Hunter Shea is the product of a childhood weened on The Night Stalker, The Twilight Zone and In Search Of. He doesn’t just write about the paranormal – he actively seeks out the things that scare the hell out of people and experiences them for himself. Hunter Shea is the product of a childhood weened on The Night Stalker, The Twilight Zone and In Search Of. He doesn’t just write about the paranormal – he actively seeks out the things that scare the hell out of people and experiences them for himself. His novels, Forest of Shadows, Evil Eternal , Swamp Monster Massacre , Sinister Entity, Hell Hole, The Waiting and Island of the Forbidden are published through Samhain Publishing’s horror line. Hell Hole was named Horror Novel Reviews #1 horror novel of 2014. His first thriller novel, The Montauk Monster, was released June, 2014 as a Pinnacle paperback, and was named by Publishers Weekly as one of the best reads of the summer. His follow up Pinnacle novel, Tortures of the Damned, a post apocalyptic thriller, will be out July, 2015. That will be followed up by his latest cryptid tale, The Dover Demon, in the fall through Samhain. His horror short story collection, Asylum Scrawls, is available as an e-book, straightjacket not included. Hunter is an amateur cryptozoologist, having written wild, fictional tales about Bigfoot, The Montauk Monster, The Dover Demon and many new creatures to come. A copy of his book, The Montauk Monster, is currently on display in the International Cryptozoology Museum in Portland, ME. He wrote his first novel with the express desire to work only with editor Don D’Auria at Dorchester (Leisure Horror). He submitted his novel to Don and only Don, unagented, placed on the slush pile. He is proof that dedicated writers can be rescued from no man’s land. He now works with Don, along with several other agents and publishers, having published over ten books in just four years. Hunter is proud to be be one half of the Monster Men video podcast, along with his partner in crime, Jack Campisi. It is one of the most watched horror video podcasts in the world. Monster Men is a light hearted approach to dark subjects. Hunter and Jack explore real life hauntings, monsters, movies, books and everything under the horror sun. They often interview authors, cryptid and ghost hunters, directors and anyone else living in the horror lane. Living with his wonderful family and two cats, he’s happy to be close enough to New York City to get Gray’s Papaya hotdogs when the craving hits. His daughters have also gotten the horror bug, assisting him with research, story ideas and illustrations that can be seen in magazines such as Dark Dossier.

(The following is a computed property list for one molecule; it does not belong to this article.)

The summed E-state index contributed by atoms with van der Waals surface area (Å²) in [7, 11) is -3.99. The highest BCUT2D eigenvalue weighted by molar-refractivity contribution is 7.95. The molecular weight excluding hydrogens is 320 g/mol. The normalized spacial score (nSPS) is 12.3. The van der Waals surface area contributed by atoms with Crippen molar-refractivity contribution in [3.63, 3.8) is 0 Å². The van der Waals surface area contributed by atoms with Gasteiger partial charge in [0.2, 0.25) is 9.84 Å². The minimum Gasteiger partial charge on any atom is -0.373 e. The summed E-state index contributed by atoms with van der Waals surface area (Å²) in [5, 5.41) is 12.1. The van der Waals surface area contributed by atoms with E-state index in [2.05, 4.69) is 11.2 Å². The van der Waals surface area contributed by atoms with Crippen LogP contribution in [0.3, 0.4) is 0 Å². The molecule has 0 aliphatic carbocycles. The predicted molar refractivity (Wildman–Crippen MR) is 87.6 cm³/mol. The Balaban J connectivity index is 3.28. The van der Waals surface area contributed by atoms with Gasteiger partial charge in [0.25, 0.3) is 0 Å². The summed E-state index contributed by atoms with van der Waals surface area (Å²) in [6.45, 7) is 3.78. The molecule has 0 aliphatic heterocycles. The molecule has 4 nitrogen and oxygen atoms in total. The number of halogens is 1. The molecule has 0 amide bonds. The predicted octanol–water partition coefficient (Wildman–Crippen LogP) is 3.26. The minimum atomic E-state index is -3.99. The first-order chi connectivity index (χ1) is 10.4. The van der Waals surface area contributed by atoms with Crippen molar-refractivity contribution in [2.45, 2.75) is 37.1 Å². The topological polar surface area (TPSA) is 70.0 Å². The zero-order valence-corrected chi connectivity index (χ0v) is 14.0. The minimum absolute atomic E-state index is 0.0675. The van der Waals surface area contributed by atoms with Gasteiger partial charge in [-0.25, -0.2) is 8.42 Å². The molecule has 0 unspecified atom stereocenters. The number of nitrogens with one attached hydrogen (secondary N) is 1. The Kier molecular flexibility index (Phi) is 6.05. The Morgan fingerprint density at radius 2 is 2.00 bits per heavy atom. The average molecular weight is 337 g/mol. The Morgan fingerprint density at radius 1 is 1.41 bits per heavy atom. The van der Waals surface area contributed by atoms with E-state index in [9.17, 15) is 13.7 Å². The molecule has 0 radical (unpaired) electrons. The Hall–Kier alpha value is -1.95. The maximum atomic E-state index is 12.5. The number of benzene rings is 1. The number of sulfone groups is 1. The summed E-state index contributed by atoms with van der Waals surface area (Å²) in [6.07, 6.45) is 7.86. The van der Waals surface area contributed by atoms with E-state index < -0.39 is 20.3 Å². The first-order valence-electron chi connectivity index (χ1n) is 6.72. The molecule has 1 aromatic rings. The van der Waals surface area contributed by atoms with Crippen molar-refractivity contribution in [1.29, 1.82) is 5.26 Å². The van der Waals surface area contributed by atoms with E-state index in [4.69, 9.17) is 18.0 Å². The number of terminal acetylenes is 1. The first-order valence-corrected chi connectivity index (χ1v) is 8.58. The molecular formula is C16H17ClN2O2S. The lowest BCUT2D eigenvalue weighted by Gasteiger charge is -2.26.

6 responses to “Don’t Mess With Nessie : My Love Affair With Loch Ness”

  1. lexacain says :

    Yay for your dad giving you the book and creating Monster Man! I don’t know about wishing Nessie was real though. Most fantasies are best when they stay in the imagination. 🙂

  2. Renae Rude - The Paranormalist says :

    Your dad was an awesome dad 🙂 I think you’re spot on about the oceans still hiding all manner of monsters. I can’t even begin to wrap my head around all the possibilities.

  3. Craig says :

    Wow! I too was enamored by Nessie at an early age, and introduced to her/him by Mr. Nimoy. Nessie led to my interest in Bigfoot as well. Love dem monsters. Great episode ; and I agree, The Loch was a fantastically entertaining read. I have Meg sitting on my shelf, guess I should give it a read.

    • Hunter Shea says :

      Sounds like we had the same monster indoctrination. Nessie was a gateway drug. Glad you enjoyed the episode. So far, The Loch is the best fiction book I know of written about Nessie.

  4. Scott DayOH says :

    Hunter – glad I could pass something helpful on.

    I grew up a fan of Nessie as well – and I agree in some degree with your thoughts on access in/out of the loch. I seem to remember years ago a show discussing the possibility of caverns that cut under Scotland to the oceans… who knows. 🙂